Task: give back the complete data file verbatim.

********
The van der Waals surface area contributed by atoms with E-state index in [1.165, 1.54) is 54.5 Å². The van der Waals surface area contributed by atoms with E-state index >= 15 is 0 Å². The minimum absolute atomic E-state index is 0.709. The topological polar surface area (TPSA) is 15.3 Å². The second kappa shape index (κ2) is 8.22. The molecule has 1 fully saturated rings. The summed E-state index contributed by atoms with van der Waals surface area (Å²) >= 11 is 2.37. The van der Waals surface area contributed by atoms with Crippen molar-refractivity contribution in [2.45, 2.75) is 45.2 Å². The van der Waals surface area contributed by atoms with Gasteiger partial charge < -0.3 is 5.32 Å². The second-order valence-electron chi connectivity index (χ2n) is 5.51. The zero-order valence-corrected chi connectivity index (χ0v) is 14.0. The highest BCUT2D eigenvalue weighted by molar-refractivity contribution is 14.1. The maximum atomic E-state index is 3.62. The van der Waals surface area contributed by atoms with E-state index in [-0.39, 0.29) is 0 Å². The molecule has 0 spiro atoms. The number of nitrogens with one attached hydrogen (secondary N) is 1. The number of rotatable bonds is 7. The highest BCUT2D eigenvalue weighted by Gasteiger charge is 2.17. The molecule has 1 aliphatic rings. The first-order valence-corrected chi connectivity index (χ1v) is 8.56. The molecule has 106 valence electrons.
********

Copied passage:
The van der Waals surface area contributed by atoms with E-state index in [1.165, 1.54) is 54.5 Å². The van der Waals surface area contributed by atoms with E-state index >= 15 is 0 Å². The minimum absolute atomic E-state index is 0.709. The topological polar surface area (TPSA) is 15.3 Å². The second kappa shape index (κ2) is 8.22. The molecule has 1 fully saturated rings. The summed E-state index contributed by atoms with van der Waals surface area (Å²) >= 11 is 2.37. The van der Waals surface area contributed by atoms with Crippen molar-refractivity contribution in [2.45, 2.75) is 45.2 Å². The van der Waals surface area contributed by atoms with Gasteiger partial charge < -0.3 is 5.32 Å². The second-order valence-electron chi connectivity index (χ2n) is 5.51. The zero-order valence-corrected chi connectivity index (χ0v) is 14.0. The highest BCUT2D eigenvalue weighted by molar-refractivity contribution is 14.1. The maximum atomic E-state index is 3.62. The van der Waals surface area contributed by atoms with E-state index in [-0.39, 0.29) is 0 Å². The molecule has 0 spiro atoms. The number of nitrogens with one attached hydrogen (secondary N) is 1. The number of rotatable bonds is 7. The highest BCUT2D eigenvalue weighted by Gasteiger charge is 2.17. The molecule has 1 aliphatic rings. The first-order valence-corrected chi connectivity index (χ1v) is 8.56. The molecule has 106 valence electrons.